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Caribbean Incentive Destinations Take Brunt of Hurricane Fiona

Puerto Rico, Dominican Republic, and Turks and Caicos were all in the direct path, while Bermuda braces for what’s coming. Maritz provided MeetingsNet with some details on handling upcoming incentive programs.

After a very quiet first half to the hurricane season in the Caribbean, Hurricane Fiona arrived to deliver a full-throated barrage on Puerto Rico, Dominican Republic, and Turks and Caicos within the last 48 hours.

According to Governor Ernesto Morales of Puerto Rico, the island is enduring a “historic level” of flooding and “the damages we see are catastrophic.” However, reports from the San Juan affiliate of international destination-management firm Hosts Global noted on Wednesday that San Juan was spared the heaviest rain and wind, and that the city's hotels did not close.

Hours after passing directly over Puerto Rico, Hurricane Fiona then made landfall over the eastern half of Dominican Republic, where Punta Cana—a popular destination for corporate-incentive programs, with more than 100,000 hotel rooms—lies. In fact
, Marriott International opened its very first all-inclusive resort, named Sanctuary Cap Cana, in the destination just three days before the storm arrived.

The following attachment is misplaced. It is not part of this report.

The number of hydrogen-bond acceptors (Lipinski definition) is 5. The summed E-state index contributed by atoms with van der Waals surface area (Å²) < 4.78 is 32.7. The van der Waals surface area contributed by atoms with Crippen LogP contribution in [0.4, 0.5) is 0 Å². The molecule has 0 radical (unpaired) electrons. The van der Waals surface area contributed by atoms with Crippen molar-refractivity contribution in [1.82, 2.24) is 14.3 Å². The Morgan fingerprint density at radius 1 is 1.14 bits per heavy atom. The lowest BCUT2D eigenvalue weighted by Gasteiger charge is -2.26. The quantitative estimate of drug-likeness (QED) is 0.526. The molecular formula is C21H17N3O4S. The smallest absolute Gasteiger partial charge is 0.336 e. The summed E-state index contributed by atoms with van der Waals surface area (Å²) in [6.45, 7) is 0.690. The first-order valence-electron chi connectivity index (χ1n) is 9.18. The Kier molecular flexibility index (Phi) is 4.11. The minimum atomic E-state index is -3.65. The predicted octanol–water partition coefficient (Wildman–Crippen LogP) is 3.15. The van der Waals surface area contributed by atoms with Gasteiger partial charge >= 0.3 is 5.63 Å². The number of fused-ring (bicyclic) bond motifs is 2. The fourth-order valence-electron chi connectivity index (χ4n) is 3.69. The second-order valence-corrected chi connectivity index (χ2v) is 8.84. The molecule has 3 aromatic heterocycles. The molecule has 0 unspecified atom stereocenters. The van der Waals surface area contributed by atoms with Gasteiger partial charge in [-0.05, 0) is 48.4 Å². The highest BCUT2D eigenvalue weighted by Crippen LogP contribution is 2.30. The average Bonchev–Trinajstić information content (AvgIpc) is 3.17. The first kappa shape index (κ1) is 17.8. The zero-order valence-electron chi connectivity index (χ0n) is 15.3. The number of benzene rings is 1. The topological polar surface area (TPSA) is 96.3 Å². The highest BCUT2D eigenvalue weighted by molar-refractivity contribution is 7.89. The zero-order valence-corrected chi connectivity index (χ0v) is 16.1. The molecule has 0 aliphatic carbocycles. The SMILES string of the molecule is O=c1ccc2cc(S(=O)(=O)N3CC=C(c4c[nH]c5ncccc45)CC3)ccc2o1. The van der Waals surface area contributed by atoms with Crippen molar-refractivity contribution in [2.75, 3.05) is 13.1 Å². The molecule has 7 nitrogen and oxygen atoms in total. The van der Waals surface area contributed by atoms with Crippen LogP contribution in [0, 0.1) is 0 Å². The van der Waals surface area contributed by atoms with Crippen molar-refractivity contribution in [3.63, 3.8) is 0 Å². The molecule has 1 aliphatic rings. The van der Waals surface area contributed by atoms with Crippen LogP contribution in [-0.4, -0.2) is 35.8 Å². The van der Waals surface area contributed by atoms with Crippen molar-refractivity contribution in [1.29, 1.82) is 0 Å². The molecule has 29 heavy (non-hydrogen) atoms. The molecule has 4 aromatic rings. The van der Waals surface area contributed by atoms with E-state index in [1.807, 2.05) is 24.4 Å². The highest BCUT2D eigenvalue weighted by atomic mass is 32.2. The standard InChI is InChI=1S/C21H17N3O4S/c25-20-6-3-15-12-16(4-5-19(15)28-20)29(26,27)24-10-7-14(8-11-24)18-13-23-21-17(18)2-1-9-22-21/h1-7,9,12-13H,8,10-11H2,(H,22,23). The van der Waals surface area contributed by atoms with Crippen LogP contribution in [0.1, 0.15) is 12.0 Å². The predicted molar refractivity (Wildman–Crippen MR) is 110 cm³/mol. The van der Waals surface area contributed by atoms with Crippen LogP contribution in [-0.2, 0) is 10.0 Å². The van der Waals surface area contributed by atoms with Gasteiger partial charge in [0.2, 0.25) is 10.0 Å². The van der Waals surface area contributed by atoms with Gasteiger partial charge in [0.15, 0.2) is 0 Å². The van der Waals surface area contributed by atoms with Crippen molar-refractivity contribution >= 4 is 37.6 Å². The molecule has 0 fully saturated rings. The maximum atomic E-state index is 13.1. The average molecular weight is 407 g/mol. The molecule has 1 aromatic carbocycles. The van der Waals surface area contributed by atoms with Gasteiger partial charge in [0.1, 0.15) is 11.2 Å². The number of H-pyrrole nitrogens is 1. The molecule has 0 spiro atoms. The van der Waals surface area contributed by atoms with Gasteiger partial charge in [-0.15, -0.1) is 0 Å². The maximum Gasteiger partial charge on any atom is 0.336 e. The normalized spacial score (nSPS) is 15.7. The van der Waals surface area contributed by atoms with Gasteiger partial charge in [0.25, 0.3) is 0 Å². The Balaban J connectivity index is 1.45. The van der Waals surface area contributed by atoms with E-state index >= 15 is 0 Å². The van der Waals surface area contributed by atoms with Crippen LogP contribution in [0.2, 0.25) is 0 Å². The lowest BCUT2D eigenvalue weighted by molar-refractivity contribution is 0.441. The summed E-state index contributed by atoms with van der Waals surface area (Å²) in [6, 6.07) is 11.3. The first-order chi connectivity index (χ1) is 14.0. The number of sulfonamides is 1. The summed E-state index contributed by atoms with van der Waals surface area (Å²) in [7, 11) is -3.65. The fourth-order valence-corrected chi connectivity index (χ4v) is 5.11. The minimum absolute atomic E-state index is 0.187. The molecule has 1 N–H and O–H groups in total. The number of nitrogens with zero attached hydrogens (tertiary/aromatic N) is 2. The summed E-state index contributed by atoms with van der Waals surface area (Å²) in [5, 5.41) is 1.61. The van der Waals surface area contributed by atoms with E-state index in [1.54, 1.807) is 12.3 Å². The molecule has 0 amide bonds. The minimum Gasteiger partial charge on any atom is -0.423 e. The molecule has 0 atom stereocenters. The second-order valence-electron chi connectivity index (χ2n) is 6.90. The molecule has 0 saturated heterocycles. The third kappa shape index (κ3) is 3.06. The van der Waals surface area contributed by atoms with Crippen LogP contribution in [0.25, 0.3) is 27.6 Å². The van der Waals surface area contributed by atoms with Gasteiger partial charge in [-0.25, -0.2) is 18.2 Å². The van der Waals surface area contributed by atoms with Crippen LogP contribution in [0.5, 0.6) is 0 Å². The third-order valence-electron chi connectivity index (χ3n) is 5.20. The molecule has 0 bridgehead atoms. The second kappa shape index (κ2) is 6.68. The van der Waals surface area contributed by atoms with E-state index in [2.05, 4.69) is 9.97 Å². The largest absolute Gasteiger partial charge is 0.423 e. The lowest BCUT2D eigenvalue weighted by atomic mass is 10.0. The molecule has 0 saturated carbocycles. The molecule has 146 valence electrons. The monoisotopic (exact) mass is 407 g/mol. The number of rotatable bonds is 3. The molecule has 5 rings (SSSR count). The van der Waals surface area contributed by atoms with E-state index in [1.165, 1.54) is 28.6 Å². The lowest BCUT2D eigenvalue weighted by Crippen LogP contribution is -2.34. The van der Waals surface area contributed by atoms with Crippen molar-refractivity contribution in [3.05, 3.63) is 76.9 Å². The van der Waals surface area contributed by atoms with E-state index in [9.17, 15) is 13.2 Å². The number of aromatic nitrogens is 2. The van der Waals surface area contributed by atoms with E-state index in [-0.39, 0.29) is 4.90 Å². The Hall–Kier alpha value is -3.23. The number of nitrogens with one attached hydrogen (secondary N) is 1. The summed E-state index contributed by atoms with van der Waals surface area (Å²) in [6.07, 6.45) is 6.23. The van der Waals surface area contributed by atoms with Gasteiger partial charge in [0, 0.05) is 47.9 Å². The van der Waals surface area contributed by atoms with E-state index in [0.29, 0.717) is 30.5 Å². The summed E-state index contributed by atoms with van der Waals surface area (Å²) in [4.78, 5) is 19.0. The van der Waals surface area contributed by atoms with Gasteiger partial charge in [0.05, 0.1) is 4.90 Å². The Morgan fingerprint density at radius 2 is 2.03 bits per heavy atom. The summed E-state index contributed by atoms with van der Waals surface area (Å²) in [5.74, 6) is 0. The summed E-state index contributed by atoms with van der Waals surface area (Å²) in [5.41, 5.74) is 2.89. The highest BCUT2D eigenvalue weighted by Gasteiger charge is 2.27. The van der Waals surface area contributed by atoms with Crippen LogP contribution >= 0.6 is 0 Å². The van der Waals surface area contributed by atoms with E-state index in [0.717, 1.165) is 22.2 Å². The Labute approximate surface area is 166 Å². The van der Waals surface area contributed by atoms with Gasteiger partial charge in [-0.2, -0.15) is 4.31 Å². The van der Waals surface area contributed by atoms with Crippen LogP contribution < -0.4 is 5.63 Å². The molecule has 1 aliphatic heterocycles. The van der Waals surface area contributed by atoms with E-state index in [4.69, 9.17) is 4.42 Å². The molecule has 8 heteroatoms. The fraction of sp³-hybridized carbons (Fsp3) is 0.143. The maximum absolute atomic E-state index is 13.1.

Fiona was the first hurricane to make a direct hit on the Dominican Republic since Jeanne caused severe damage in the east of the country in 2004—when Punta Cana was far less developed than it is today. While the Dominican Republic’s tourism chamber said that the Punta Cana airport is now reopened, power and water supply are limited, and there is no word yet as to when the region’s hotels and resorts will be able to host business groups again.

In Turks and Caicos, a British Overseas Territory 700 miles southeast of Miami, the storm arrived Tuesday morning with more than 20 inches of rain along with sustained winds of 115 miles per hour.

Meg Pisani, managing director of supplier relations for Maritz Global Events, told MeetingsNet late Tuesday that the firm's work on incentive programs—including the ones for 2020 and 2021 qualifiers that are set to happen sooner than what's typical—includes plenty of contingency planning.

"Our on-site support specialists and air- and supplier-relations teams go into research mode as these situations unfold. We reach out to our key supplier partners—airlines, destinations (DMC and DMO reps) and hotels—to have them advise on possible solutions/relocation of guests who are on site or to make changes to upcoming events, depending on where we are in the planning process. In our conversations and planning session would be with key stakeholders within the client’s organization, we share the research findings from our partners and our Emergency Preparedness team"

"We definitely do our due diligence; we need to find a solution that best helps our clients and partners, but we do not want to jump to conclusions and create additional work" that turns out to be unnecessary for programs that are far enough out for a propeorty and destination to recover sufficiently.

Four tips for developing an effective force majeure clause, for hurricanes and other situations

Unfortunately, Fiona might require contingency plans for events in yet another island destination. The storm is expected to strengthen after moving past Turks and Caicos and back over the Atlantic Ocean. As a result, Bermuda is preparing to deal with what could arrive by Friday morning: two feet of rain plus sustained winds even stronger than what struck Puerto Rico, Dominican Republic, and Turks and Caicos.

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